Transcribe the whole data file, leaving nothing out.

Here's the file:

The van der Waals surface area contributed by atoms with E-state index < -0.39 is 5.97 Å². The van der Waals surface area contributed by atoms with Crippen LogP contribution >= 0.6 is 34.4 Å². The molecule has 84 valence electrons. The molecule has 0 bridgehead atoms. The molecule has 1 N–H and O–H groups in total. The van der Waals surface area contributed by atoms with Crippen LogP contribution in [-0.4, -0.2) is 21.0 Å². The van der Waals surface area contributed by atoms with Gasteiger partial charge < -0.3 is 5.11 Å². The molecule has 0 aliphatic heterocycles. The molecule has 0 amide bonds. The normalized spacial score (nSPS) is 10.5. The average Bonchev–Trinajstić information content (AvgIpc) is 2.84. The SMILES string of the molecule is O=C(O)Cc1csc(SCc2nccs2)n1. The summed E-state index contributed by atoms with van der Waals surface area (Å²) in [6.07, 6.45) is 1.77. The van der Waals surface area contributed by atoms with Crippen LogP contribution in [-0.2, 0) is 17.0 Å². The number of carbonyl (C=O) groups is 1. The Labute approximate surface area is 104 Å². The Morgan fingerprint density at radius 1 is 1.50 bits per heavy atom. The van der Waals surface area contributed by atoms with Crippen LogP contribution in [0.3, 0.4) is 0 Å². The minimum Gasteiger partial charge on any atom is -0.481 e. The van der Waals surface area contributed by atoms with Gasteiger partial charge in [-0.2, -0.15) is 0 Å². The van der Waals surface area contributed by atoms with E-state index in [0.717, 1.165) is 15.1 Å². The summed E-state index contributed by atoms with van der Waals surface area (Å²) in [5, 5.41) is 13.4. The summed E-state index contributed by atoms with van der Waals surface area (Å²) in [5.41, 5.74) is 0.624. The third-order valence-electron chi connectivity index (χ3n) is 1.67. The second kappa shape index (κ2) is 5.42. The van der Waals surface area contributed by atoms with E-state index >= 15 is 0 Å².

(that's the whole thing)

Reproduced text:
The van der Waals surface area contributed by atoms with E-state index < -0.39 is 5.97 Å². The van der Waals surface area contributed by atoms with Crippen LogP contribution >= 0.6 is 34.4 Å². The molecule has 84 valence electrons. The molecule has 0 bridgehead atoms. The molecule has 1 N–H and O–H groups in total. The van der Waals surface area contributed by atoms with Crippen LogP contribution in [-0.4, -0.2) is 21.0 Å². The van der Waals surface area contributed by atoms with Gasteiger partial charge < -0.3 is 5.11 Å². The molecule has 0 aliphatic heterocycles. The molecule has 0 amide bonds. The normalized spacial score (nSPS) is 10.5. The average Bonchev–Trinajstić information content (AvgIpc) is 2.84. The SMILES string of the molecule is O=C(O)Cc1csc(SCc2nccs2)n1. The summed E-state index contributed by atoms with van der Waals surface area (Å²) in [6.07, 6.45) is 1.77. The van der Waals surface area contributed by atoms with Crippen LogP contribution in [-0.2, 0) is 17.0 Å². The number of carbonyl (C=O) groups is 1. The Labute approximate surface area is 104 Å². The Morgan fingerprint density at radius 1 is 1.50 bits per heavy atom. The van der Waals surface area contributed by atoms with Crippen LogP contribution in [0.3, 0.4) is 0 Å². The minimum Gasteiger partial charge on any atom is -0.481 e. The van der Waals surface area contributed by atoms with Gasteiger partial charge in [-0.2, -0.15) is 0 Å². The van der Waals surface area contributed by atoms with E-state index in [0.717, 1.165) is 15.1 Å². The summed E-state index contributed by atoms with van der Waals surface area (Å²) in [5, 5.41) is 13.4. The summed E-state index contributed by atoms with van der Waals surface area (Å²) in [5.41, 5.74) is 0.624. The third-order valence-electron chi connectivity index (χ3n) is 1.67. The second kappa shape index (κ2) is 5.42. The van der Waals surface area contributed by atoms with E-state index >= 15 is 0 Å².